Is Zolucky a Scam? See the Review of the Online Store

Zolucky located at zolucky.com is an untrustworthy online clothing store. Online shoppers run the risk of receiving counterfeit goods or nothing at all from the same store. Unsatisfied online users who have shopped on the untrustworthy website are asked to contact their bank or financial institution to have their transactions canceled and money refunded.

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Is Zolucky a Scam? See the Review of the Online Store

About Zolucky Online Store

Zolucky located at zolucky.com

service@zolucky.com

Zolucky

zolucky.com

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Comments, Questions, Answers, or Reviews

Comments (Total: 47)

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March 16, 2023 at 2:02 PM by
Is Zolucky a Scam? See the Review of the Online Store
an anonymous user from: Palm Desert, California, United States

I want to return items that are to big.

Delete

December 30, 2022 at 7:23 PM by
Is Zolucky a Scam? See the Review of the Online Store
an anonymous user from: Downtown Redmond, Redmond, Washington, United States

I just ordered a shirt from there. Their clothing is so similar to Lilicloth. And they have gotten a terrible review.

Delete

November 18, 2022 at 6:24 AM by
Is Zolucky a Scam? See the Review of the Online Store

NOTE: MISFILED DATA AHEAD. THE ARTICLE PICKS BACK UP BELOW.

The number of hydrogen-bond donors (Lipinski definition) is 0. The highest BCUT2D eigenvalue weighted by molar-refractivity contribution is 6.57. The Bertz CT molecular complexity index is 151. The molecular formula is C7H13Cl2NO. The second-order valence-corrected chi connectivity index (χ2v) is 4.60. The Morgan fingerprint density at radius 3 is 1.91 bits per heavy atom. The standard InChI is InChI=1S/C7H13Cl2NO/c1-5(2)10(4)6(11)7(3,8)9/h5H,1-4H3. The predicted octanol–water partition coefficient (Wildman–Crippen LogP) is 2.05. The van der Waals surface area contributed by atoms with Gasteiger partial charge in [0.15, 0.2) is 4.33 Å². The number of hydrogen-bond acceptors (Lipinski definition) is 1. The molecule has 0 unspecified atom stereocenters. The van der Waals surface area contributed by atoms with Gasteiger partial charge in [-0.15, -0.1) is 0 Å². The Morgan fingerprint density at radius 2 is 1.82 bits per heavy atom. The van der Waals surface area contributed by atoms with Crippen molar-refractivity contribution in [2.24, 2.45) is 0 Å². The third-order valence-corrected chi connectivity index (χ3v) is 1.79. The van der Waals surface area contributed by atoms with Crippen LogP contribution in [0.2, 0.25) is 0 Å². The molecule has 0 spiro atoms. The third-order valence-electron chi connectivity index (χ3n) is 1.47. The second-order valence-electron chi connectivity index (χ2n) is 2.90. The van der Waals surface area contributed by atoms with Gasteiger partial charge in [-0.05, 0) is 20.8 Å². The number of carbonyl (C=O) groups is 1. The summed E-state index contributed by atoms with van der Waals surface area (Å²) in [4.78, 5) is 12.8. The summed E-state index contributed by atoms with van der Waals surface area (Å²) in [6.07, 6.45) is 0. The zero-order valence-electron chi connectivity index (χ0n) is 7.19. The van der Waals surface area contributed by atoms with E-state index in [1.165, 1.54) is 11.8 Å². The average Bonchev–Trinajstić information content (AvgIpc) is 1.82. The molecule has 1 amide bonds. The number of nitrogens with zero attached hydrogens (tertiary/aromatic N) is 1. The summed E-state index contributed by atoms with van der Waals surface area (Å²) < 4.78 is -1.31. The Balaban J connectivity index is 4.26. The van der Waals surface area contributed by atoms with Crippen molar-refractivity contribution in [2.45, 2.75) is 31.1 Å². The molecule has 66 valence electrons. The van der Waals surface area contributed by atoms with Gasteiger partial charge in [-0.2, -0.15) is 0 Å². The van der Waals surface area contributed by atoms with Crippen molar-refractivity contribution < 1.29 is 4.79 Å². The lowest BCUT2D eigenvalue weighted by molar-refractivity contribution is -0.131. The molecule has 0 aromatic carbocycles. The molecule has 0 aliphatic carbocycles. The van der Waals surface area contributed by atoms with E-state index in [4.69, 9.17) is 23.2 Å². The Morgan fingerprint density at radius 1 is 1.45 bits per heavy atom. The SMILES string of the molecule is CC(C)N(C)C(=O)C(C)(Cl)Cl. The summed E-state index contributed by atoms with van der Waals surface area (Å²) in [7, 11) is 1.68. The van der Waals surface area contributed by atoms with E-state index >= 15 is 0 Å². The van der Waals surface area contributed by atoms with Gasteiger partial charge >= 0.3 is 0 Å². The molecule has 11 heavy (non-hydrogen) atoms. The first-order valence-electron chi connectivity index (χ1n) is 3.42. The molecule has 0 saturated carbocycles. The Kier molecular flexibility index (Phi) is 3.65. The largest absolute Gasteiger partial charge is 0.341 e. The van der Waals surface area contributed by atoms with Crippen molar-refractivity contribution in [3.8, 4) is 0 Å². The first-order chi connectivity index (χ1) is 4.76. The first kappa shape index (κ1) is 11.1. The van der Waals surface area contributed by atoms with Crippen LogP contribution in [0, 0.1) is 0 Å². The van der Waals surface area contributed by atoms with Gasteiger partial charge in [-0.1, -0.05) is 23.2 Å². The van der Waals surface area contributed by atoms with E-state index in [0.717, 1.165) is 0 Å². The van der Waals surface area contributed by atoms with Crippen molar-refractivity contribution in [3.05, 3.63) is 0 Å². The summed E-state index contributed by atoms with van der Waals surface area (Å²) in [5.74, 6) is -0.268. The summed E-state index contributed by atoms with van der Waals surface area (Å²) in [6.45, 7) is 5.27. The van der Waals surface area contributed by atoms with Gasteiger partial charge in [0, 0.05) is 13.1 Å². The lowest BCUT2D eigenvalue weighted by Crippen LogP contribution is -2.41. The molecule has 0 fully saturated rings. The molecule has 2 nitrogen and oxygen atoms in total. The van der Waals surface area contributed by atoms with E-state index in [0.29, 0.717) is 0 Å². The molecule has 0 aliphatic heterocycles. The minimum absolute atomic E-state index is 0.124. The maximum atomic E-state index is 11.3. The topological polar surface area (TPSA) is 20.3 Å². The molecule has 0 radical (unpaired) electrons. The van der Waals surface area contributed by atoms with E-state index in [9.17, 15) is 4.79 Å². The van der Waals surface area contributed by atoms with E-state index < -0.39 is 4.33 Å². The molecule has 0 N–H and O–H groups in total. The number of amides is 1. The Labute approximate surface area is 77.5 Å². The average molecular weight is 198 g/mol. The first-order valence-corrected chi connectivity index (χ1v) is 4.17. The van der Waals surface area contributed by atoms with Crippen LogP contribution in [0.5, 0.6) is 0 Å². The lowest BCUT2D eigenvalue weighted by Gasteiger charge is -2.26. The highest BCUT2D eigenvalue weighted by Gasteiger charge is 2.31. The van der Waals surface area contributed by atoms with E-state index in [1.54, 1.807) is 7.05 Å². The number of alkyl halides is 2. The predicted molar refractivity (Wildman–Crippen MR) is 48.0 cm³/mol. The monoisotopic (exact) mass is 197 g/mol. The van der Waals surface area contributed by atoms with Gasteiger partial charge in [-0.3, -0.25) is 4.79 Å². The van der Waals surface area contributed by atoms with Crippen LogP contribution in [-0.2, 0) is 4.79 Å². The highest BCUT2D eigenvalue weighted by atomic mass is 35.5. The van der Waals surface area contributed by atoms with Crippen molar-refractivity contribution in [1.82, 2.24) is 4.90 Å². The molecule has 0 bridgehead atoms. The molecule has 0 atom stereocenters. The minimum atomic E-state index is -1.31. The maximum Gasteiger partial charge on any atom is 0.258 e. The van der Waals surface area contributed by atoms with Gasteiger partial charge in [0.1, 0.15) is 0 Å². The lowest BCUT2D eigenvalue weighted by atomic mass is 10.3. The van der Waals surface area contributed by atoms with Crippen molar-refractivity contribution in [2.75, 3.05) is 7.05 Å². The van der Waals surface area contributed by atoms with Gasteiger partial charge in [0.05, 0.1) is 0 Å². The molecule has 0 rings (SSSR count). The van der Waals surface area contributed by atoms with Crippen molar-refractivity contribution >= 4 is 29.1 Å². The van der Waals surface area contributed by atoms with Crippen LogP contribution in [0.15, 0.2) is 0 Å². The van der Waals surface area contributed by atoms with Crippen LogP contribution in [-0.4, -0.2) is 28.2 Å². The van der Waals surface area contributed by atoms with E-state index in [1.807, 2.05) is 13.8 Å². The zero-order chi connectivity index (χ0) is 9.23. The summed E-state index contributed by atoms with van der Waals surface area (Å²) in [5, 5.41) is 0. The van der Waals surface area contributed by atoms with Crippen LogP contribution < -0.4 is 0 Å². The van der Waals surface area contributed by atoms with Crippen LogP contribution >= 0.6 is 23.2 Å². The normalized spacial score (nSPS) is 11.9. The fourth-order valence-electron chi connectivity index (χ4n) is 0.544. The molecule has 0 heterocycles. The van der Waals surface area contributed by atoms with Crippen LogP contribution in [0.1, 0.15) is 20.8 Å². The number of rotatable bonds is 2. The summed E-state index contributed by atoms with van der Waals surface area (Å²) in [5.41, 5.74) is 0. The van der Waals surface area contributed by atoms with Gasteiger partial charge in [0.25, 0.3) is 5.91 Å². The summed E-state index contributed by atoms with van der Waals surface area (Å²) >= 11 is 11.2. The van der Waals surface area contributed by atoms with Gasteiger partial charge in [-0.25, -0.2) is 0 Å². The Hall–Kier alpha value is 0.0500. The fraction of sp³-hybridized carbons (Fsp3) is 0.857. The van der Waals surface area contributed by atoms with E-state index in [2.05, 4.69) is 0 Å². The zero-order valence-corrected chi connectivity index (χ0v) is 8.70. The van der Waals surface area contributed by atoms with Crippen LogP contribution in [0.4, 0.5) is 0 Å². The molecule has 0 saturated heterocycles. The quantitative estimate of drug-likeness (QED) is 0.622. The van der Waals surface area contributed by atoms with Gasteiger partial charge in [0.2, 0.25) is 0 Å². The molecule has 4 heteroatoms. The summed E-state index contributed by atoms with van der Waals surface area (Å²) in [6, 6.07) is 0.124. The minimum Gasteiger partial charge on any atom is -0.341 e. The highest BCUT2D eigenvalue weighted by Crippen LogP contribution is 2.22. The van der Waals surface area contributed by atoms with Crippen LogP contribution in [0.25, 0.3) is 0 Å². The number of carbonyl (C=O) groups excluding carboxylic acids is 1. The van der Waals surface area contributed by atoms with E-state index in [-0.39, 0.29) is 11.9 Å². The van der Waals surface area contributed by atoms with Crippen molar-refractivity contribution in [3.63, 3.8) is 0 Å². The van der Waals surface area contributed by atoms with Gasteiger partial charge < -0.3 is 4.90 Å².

an anonymous user from: Germantown, Maryland, United States

They are a complete scam...and I can't seem to get in to make a review...this is the only site that seems active to leave one...buyer beware - I got a sweater that was completely different from picture both by color and certainly by quality...I was refunded about 30% but really, they are a scam.

Delete

September 10, 2022 at 3:44 PM by
Is Zolucky a Scam? See the Review of the Online Store
an anonymous user from: Philadelphia, Pennsylvania, United States

Hello— as I’m reading the comments, I realize I am yet another person who had been scammed.

My total was $110…. Clothes were extremely cheap as were the shoes. Had rips and were discolored.

I sent pics as proof as the requested -5x they said they didn’t receive and I need to get a friend to help me send them... but on my side it was said to be delivered….

I too was told I need to pay shipping and possible overseas costs..

I was offered 15%, I pressed on and complained. Then offered 25%… then threatened to take up with my bank and FCC. They then offered 60%.

But since they don’t have pics of damaged items, I would have to mail it back at my own expense…

I was furious and emailed the negative reviews from

Another website about them.. and said they were

Scamming customers…

2 days later my card was hacked in San Francisco

.. someone used it at a Popeyes … San Francisco is also their headquarters address online…

Ughhhhhh!

Delete

October 24, 2021 at 12:55 AM by
Is Zolucky a Scam? See the Review of the Online Store
an anonymous user from: Richmond, Staten Island, New York, United States

where is my order

Delete

September 8, 2021 at 5:51 PM by
Is Zolucky a Scam? See the Review of the Online Store
an anonymous user from: Erie, Buffalo, New York, United States

zolucky ordered clothes if you want to call them that. after getting them l realized the clothes were paper thin now l cant find out how to return them

Delete

July 13, 2021 at 12:09 PM by
Is Zolucky a Scam? See the Review of the Online Store
an anonymous user from: Mecklenburg, Charlotte, North Carolina, United States